People are being warned not to swim at a popular Norfolk beach over pollution fears.

The Environment Agency says bathing is 'not advised' at Heacham, near King's Lynn, as it begins its seasonal monitoring of water quality around our coastlines.

It says tests carried out between 2018 and 2022 showed "faecal pollution" had come from multiple sources including people, birds, dogs and cattle.

Extra tests are being carried out on the Heacham River to assess any potential impacts it may have on water quality.

Eastern Daily Press: The Heacham River near Heacham BeachThe Heacham River near Heacham Beach (Image: Chris Bishop)

An Anglian Water sewage plant discharges into one of its tributaries.

The EA said: "Improvements including UV disinfection were put in place at Heacham sewage treatment works by Anglian Water in 1998.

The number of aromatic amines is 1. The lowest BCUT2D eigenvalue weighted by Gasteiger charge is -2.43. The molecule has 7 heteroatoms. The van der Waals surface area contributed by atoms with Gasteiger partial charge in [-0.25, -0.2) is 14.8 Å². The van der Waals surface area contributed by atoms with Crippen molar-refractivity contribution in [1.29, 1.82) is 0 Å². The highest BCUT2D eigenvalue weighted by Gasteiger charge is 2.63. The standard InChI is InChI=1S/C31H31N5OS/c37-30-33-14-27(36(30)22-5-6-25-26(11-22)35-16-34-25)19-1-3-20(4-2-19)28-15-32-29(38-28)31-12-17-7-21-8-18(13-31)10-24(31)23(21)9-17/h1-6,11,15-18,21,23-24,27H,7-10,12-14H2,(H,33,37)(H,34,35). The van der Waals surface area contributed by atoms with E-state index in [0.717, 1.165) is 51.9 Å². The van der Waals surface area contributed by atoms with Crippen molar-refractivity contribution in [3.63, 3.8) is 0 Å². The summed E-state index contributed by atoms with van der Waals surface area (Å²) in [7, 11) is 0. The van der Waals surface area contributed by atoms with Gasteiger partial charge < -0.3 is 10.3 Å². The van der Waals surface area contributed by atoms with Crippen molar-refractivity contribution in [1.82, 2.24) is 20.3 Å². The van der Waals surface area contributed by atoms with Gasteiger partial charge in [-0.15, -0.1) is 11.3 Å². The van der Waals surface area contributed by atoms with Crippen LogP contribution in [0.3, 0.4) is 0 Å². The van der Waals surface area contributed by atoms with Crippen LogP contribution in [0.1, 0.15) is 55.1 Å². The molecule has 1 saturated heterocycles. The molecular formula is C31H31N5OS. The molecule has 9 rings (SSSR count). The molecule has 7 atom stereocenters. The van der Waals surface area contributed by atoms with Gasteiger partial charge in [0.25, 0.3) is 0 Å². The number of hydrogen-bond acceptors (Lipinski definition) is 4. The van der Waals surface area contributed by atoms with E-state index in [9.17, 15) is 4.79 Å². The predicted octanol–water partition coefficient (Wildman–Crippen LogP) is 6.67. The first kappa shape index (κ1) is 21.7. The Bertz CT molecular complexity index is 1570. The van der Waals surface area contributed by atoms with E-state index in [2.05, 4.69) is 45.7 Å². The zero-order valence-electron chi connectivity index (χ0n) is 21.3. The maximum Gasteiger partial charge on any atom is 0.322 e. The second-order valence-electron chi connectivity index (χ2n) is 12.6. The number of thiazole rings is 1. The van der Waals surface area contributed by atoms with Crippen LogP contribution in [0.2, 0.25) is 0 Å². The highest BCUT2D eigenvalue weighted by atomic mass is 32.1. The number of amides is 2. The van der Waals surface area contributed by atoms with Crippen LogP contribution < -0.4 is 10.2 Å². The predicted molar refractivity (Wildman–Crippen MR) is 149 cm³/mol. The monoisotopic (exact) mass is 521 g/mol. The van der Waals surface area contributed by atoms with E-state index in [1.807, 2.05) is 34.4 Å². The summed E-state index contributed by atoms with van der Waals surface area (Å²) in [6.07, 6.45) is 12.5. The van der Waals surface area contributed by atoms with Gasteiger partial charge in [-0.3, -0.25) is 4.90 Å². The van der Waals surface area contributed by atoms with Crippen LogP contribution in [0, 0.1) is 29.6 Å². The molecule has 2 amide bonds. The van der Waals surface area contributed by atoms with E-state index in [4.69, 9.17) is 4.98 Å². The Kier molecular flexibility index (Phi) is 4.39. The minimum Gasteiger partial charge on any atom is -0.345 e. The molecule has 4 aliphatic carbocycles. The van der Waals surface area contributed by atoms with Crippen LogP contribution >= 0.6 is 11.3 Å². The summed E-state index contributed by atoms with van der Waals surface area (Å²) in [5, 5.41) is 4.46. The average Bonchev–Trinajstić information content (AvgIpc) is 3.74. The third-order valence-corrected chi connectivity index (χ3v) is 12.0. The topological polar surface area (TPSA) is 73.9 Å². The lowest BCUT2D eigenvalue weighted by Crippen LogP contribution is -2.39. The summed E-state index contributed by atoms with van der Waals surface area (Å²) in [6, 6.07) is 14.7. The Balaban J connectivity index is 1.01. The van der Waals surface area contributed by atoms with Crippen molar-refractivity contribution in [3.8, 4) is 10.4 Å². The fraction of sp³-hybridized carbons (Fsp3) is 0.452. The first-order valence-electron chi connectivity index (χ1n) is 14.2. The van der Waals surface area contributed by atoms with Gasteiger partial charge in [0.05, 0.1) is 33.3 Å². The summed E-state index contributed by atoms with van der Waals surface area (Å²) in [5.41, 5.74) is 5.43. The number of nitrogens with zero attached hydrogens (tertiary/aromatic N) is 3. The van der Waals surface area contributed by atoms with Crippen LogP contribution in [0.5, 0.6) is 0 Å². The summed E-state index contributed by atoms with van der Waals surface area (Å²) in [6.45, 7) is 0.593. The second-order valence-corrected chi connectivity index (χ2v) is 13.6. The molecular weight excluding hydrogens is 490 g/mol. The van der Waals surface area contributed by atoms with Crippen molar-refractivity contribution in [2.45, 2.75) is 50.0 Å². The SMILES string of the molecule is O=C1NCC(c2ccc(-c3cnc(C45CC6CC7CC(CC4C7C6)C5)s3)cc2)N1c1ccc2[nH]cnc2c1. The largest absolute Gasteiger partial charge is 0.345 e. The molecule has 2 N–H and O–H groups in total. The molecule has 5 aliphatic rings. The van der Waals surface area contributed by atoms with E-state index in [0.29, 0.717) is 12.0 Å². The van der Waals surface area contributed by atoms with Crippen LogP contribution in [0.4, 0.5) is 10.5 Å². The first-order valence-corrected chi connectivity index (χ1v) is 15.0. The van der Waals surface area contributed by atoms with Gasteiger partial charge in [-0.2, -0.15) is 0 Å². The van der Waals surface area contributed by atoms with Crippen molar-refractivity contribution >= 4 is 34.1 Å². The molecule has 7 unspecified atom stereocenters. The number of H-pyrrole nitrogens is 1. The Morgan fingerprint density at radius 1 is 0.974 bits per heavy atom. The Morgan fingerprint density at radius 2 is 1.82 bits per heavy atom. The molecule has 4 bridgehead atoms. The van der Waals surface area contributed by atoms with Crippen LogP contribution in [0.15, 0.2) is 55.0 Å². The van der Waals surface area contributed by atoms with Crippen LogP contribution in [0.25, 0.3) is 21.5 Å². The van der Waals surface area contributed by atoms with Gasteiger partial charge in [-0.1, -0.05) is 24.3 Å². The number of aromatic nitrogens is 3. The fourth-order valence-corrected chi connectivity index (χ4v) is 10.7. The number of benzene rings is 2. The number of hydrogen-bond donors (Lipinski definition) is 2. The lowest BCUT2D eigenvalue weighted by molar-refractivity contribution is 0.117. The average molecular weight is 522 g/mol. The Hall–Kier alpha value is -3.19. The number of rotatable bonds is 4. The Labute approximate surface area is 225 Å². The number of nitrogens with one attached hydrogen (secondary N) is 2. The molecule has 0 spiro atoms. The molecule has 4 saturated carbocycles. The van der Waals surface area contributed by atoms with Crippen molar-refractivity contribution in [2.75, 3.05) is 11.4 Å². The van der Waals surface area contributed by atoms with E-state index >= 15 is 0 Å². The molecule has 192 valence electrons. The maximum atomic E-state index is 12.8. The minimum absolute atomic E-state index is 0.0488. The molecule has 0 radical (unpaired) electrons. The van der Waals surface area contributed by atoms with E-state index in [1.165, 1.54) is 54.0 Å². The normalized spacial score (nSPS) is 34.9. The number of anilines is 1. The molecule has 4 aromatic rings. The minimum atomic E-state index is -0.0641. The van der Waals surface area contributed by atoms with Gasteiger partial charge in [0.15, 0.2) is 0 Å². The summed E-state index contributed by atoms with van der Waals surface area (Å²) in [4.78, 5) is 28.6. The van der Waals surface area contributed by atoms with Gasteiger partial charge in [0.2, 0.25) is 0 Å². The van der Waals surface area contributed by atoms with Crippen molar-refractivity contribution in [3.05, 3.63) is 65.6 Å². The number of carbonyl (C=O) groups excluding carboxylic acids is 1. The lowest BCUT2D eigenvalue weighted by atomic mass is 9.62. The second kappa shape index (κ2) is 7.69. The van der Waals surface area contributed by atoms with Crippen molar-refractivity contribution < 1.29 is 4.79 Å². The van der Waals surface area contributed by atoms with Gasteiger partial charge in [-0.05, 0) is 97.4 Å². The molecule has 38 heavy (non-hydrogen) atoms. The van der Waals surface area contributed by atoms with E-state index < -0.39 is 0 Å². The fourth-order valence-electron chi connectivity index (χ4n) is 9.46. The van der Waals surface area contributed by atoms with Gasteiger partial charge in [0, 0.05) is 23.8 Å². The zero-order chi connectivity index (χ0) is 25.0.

"This has been effective in reducing bacteria numbers from the sewage works into the Heacham river system."

READ MORE: How safe is it to swim in the sea off our beaches?

The water quality at Heacham is the poorest of any Norfolk beach.

Nearby Hunstanton is currently rated 'sufficient' while Wells is rated 'good'.

Eastern Daily Press: The Heacham River outfall, on Heacham BeachThe Heacham River outfall, on Heacham Beach (Image: Chris Bishop)

Sheringham, West Runton and Cromer are all rated 'excellent'.

Mundesley, Sea Palling and Hemsby are rated 'good', while Caister, Gorleston and Great Yarmough are rated 'excellent'.

The EA said it would be carrying our regular checks at all designated bathing waters between now and the end of September.

Test results and any warnings will be carried on its Swimfo website.

Eastern Daily Press: Water quality is rated 'excellent' at Cromer BeachWater quality is rated 'excellent' at Cromer Beach (Image: Newsquest)

EA chair Alan Lovell said: “England’s much loved beaches are an essential part of the Great British summer and many businesses and communities rely on their good health for tourism and trade.

“Bathing water sites have shown enormous improvements in recent decades following significant investment and hard work.

"There is still more to be done to ensure cleaner and healthier waters for people to enjoy. This will require a combined effort from water companies, farmers, regulators, councils, local businesses and the general public.”